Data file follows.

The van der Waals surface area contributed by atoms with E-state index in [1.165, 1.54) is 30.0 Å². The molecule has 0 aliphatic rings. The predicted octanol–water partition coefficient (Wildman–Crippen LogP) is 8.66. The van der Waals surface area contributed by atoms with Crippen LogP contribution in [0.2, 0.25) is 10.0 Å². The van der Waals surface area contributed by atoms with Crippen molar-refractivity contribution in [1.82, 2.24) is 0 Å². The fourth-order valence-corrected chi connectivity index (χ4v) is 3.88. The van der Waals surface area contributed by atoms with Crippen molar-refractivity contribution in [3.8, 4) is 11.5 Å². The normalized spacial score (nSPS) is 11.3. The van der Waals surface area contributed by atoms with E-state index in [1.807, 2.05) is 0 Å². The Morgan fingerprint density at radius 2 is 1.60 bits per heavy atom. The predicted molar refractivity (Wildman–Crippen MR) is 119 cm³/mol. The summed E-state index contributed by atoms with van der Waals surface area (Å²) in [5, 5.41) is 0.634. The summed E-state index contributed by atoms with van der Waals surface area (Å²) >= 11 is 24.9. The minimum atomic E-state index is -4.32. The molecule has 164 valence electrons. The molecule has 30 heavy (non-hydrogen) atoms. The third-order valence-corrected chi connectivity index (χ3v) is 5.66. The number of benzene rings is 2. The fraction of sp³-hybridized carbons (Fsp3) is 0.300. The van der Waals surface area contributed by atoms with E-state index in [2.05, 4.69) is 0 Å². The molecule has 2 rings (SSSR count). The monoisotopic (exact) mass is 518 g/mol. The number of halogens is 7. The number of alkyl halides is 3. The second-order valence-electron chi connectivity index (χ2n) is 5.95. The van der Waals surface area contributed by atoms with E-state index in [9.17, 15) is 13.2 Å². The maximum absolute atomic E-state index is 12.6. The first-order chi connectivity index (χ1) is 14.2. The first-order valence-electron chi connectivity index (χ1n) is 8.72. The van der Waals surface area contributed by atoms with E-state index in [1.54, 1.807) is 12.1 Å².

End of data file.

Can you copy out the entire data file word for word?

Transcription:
The van der Waals surface area contributed by atoms with E-state index in [1.165, 1.54) is 30.0 Å². The molecule has 0 aliphatic rings. The predicted octanol–water partition coefficient (Wildman–Crippen LogP) is 8.66. The van der Waals surface area contributed by atoms with Crippen LogP contribution in [0.2, 0.25) is 10.0 Å². The van der Waals surface area contributed by atoms with Crippen molar-refractivity contribution in [1.82, 2.24) is 0 Å². The fourth-order valence-corrected chi connectivity index (χ4v) is 3.88. The van der Waals surface area contributed by atoms with Crippen molar-refractivity contribution in [3.8, 4) is 11.5 Å². The normalized spacial score (nSPS) is 11.3. The van der Waals surface area contributed by atoms with E-state index in [1.807, 2.05) is 0 Å². The Morgan fingerprint density at radius 2 is 1.60 bits per heavy atom. The predicted molar refractivity (Wildman–Crippen MR) is 119 cm³/mol. The summed E-state index contributed by atoms with van der Waals surface area (Å²) in [5, 5.41) is 0.634. The summed E-state index contributed by atoms with van der Waals surface area (Å²) >= 11 is 24.9. The minimum atomic E-state index is -4.32. The molecule has 164 valence electrons. The molecule has 30 heavy (non-hydrogen) atoms. The third-order valence-corrected chi connectivity index (χ3v) is 5.66. The number of benzene rings is 2. The fraction of sp³-hybridized carbons (Fsp3) is 0.300. The van der Waals surface area contributed by atoms with E-state index in [2.05, 4.69) is 0 Å². The molecule has 2 rings (SSSR count). The monoisotopic (exact) mass is 518 g/mol. The number of halogens is 7. The number of alkyl halides is 3. The second-order valence-electron chi connectivity index (χ2n) is 5.95. The van der Waals surface area contributed by atoms with E-state index in [9.17, 15) is 13.2 Å². The maximum absolute atomic E-state index is 12.6. The first-order chi connectivity index (χ1) is 14.2. The first-order valence-electron chi connectivity index (χ1n) is 8.72. The van der Waals surface area contributed by atoms with E-state index in [1.54, 1.807) is 12.1 Å².